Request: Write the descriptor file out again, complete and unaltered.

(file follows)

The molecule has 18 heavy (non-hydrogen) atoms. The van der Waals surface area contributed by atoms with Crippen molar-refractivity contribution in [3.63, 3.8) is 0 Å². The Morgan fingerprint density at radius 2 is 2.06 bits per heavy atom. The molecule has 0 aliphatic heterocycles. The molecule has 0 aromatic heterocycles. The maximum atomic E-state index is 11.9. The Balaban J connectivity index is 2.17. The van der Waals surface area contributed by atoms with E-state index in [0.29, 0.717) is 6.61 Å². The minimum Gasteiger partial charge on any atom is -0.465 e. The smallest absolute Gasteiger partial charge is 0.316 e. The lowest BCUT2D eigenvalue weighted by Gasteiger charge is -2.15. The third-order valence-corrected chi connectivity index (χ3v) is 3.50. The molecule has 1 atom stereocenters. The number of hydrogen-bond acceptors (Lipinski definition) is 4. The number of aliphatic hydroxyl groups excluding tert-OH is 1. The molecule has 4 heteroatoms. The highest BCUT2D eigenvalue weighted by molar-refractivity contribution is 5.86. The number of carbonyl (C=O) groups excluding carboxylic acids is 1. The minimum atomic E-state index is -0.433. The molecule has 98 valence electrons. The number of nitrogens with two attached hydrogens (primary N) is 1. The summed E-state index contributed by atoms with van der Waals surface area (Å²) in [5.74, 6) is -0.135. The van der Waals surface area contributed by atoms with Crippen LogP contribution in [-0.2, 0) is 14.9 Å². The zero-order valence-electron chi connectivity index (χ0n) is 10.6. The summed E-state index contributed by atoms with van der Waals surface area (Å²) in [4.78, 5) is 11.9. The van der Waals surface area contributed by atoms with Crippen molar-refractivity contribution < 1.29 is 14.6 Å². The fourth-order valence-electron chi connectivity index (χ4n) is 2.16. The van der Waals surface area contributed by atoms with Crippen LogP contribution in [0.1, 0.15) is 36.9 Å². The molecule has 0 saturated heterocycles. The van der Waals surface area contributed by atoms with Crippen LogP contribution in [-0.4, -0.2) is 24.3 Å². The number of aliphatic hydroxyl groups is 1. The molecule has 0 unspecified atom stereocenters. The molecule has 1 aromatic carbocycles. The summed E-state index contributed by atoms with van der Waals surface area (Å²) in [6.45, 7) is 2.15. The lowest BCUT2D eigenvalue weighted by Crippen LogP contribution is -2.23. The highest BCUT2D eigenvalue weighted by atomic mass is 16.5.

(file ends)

The molecule has 18 heavy (non-hydrogen) atoms. The van der Waals surface area contributed by atoms with Crippen molar-refractivity contribution in [3.63, 3.8) is 0 Å². The Morgan fingerprint density at radius 2 is 2.06 bits per heavy atom. The molecule has 0 aliphatic heterocycles. The molecule has 0 aromatic heterocycles. The maximum atomic E-state index is 11.9. The Balaban J connectivity index is 2.17. The van der Waals surface area contributed by atoms with E-state index in [0.29, 0.717) is 6.61 Å². The minimum Gasteiger partial charge on any atom is -0.465 e. The smallest absolute Gasteiger partial charge is 0.316 e. The lowest BCUT2D eigenvalue weighted by Gasteiger charge is -2.15. The third-order valence-corrected chi connectivity index (χ3v) is 3.50. The molecule has 1 atom stereocenters. The number of hydrogen-bond acceptors (Lipinski definition) is 4. The number of aliphatic hydroxyl groups excluding tert-OH is 1. The molecule has 4 heteroatoms. The highest BCUT2D eigenvalue weighted by molar-refractivity contribution is 5.86. The number of carbonyl (C=O) groups excluding carboxylic acids is 1. The minimum atomic E-state index is -0.433. The molecule has 98 valence electrons. The number of nitrogens with two attached hydrogens (primary N) is 1. The summed E-state index contributed by atoms with van der Waals surface area (Å²) in [5.74, 6) is -0.135. The van der Waals surface area contributed by atoms with Crippen LogP contribution in [-0.2, 0) is 14.9 Å². The zero-order valence-electron chi connectivity index (χ0n) is 10.6. The summed E-state index contributed by atoms with van der Waals surface area (Å²) in [4.78, 5) is 11.9. The van der Waals surface area contributed by atoms with Crippen molar-refractivity contribution < 1.29 is 14.6 Å². The fourth-order valence-electron chi connectivity index (χ4n) is 2.16. The van der Waals surface area contributed by atoms with Crippen LogP contribution in [0.1, 0.15) is 36.9 Å². The molecule has 0 saturated heterocycles. The van der Waals surface area contributed by atoms with Crippen LogP contribution in [-0.4, -0.2) is 24.3 Å². The number of aliphatic hydroxyl groups is 1. The molecule has 0 unspecified atom stereocenters. The molecule has 1 aromatic carbocycles. The summed E-state index contributed by atoms with van der Waals surface area (Å²) in [6.45, 7) is 2.15. The lowest BCUT2D eigenvalue weighted by Crippen LogP contribution is -2.23. The highest BCUT2D eigenvalue weighted by atomic mass is 16.5.